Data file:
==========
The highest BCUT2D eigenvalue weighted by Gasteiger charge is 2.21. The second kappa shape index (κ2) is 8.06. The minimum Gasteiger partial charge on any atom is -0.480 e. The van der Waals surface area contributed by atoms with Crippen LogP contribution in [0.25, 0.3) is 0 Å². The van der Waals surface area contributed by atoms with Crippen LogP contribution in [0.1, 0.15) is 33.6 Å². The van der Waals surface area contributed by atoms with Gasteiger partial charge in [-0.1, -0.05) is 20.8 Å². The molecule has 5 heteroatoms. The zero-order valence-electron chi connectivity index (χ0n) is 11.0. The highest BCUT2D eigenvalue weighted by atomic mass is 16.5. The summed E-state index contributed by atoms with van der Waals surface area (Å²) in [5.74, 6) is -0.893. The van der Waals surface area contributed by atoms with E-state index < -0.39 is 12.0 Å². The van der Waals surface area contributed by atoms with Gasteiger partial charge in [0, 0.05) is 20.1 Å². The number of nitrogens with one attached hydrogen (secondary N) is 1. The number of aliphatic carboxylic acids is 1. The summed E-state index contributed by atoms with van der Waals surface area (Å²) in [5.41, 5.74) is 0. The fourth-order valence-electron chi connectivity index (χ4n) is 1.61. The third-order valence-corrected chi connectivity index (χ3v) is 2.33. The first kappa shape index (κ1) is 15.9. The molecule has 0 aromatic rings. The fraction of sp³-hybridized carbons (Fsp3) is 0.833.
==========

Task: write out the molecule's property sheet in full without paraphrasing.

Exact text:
The highest BCUT2D eigenvalue weighted by Gasteiger charge is 2.21. The second kappa shape index (κ2) is 8.06. The minimum Gasteiger partial charge on any atom is -0.480 e. The van der Waals surface area contributed by atoms with Crippen LogP contribution in [0.25, 0.3) is 0 Å². The van der Waals surface area contributed by atoms with Crippen LogP contribution in [0.1, 0.15) is 33.6 Å². The van der Waals surface area contributed by atoms with Gasteiger partial charge in [-0.1, -0.05) is 20.8 Å². The molecule has 5 heteroatoms. The zero-order valence-electron chi connectivity index (χ0n) is 11.0. The highest BCUT2D eigenvalue weighted by atomic mass is 16.5. The summed E-state index contributed by atoms with van der Waals surface area (Å²) in [5.74, 6) is -0.893. The van der Waals surface area contributed by atoms with E-state index < -0.39 is 12.0 Å². The van der Waals surface area contributed by atoms with Gasteiger partial charge in [0, 0.05) is 20.1 Å². The number of nitrogens with one attached hydrogen (secondary N) is 1. The number of aliphatic carboxylic acids is 1. The summed E-state index contributed by atoms with van der Waals surface area (Å²) in [5.41, 5.74) is 0. The fourth-order valence-electron chi connectivity index (χ4n) is 1.61. The third-order valence-corrected chi connectivity index (χ3v) is 2.33. The first kappa shape index (κ1) is 15.9. The molecule has 0 aromatic rings. The fraction of sp³-hybridized carbons (Fsp3) is 0.833.